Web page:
When I first had a Facebook friend pass away, I hadn’t even remembered that we were Facebook friends. This was the pre-newsfeed days; when you only really found out about friends or what was being written on pages unless you actively went to the page. I had heard in passing that someone I had known on the high school debate circuit had a tragic accident; he’d fallen from a boat in the lake and drowned. It was sad, but we weren’t that familiar with each other, and I wasn’t sure what to say, if anything. I went to his page, and saw it flooded with comments: “RIP” and “you’ll be missed” and “I can’t believe you’re gone” were repeated over and over. And there, at the bottom of the page, was a status update from him, a post talking about how he had weekend plans to go to the lake. I can still remember how eerie it was to me; the juxtaposition of this text that was written by the deceased, and the slew of comments that followed about his death. I closed the page, and moved on, it was just too strange for me to deal with at the time.
As Facebook evolved, I began to get sidebar messages suggesting that I “reconnect” with my friend who had passed. It had been almost a year—and I wondered—what would I see on his page? I went to it, out of a morbid sense of curiosity perhaps, and was surprised to see that the initial list of comments from friends had easily more than tripled in that year. On top of that, there were posts from as recent as a few days early—comments on holidays, of special memories, of missing him more each day that passed. I felt awful, and closed the page, feeling that it was wrong that I was looking upon these private sentiments, messages from people who had actually been close to him; I was just a Facebook friend, an acquaintance from years past that was sent a friend request when friending every last person you had ever met was the cool thing to do.
Since then, I’ve had two more Facebook friends pass away; I say “Facebook friends” because they aren’t individuals I would have characterized as close personal friends, or even people I had seen in the last few years. In these cases, like the previous, I felt that it was not necessarily my place to say anything on their page, after all, I probably would not have written something on that day if they were alive, so why should I get to share in the grief of those close to these people now that they aren’t?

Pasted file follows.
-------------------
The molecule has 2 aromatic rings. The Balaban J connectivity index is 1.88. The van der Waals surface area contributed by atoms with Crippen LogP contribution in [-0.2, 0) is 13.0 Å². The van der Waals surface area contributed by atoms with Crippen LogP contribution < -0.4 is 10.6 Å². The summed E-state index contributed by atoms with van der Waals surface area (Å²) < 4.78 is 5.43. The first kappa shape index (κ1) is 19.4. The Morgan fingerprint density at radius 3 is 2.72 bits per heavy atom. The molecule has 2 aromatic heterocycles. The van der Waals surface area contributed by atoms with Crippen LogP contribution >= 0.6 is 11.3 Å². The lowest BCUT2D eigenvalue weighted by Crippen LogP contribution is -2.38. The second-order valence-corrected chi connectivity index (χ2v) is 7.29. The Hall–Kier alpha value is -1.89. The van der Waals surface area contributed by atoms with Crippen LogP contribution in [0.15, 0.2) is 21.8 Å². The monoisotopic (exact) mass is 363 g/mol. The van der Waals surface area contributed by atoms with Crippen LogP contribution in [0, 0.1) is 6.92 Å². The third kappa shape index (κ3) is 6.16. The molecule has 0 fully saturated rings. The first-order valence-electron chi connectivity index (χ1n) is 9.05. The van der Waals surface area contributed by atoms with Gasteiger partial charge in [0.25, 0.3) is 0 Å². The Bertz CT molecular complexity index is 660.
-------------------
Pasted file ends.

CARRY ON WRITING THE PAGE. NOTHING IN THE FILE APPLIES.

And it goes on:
The researcher in me needed to understand what I was going through, and once I began to read about, I realized I wasn't the only one wondering how to move forward (Time, Chronicle)
. Standard beliefs that permeate society about grief is that its highly personal, thus, highly private. Public displays of grief or mourning are limited to a funeral and/or wake for the deceased, and from there, it is left up to each individual within the social network of the deceased to navigate how they move forward. But in a digital age, when so much that is typically private is made public, including grief, how do we negotiate something as simple as the existance of a Facebook profile page created by the deceased?
I have now completed two articles on grief communication and social media, having conducted 30+ interviews with college students on my campus on the subject to better understand what this process means not only for how we communicate through social media, but how we come to understand what it means to grieve. Those interviewed had varying opinions on the social support they felt could be obtained in times of grief through the profile page, as well as expectations for who had the "right" to interact with the profile, and when.
What primarily stuck out was that even though there are clearly multiple individuals who DO choose to write on the page expressing their grief, most individuals still think that the act is too private to display on a public site like Facebook. Those who did interact with the page suggested they did so more for the family and other friends, than themselves. A few individuals spoke about sending private Facebook messages to the deceased; further illustrating that the private nature (presumably, these messages will never be read) of grief.
This public-private tension is something that is often discussed in terms of digital content; decisions to engage in information-sharing and social media enable us to share with a wider public information that might typically be viewed as "private". Yet we don't often think of it in terms of grief; and I hope that after reading this, you pause and consider what this means for you: do you think that your need to maintain a connection with a friend after they passed should supercede that of other members of the social network, who struggle with the constant reminder that is a profile page? Or do you think that each person must grieve on their own terms, and leave the Internet out of it?
I'm currently in the process of analyzing the types of messages posted on the profile page of the deceased, in hopes of better understanding those who felt the need to communicate through Facebook post-death.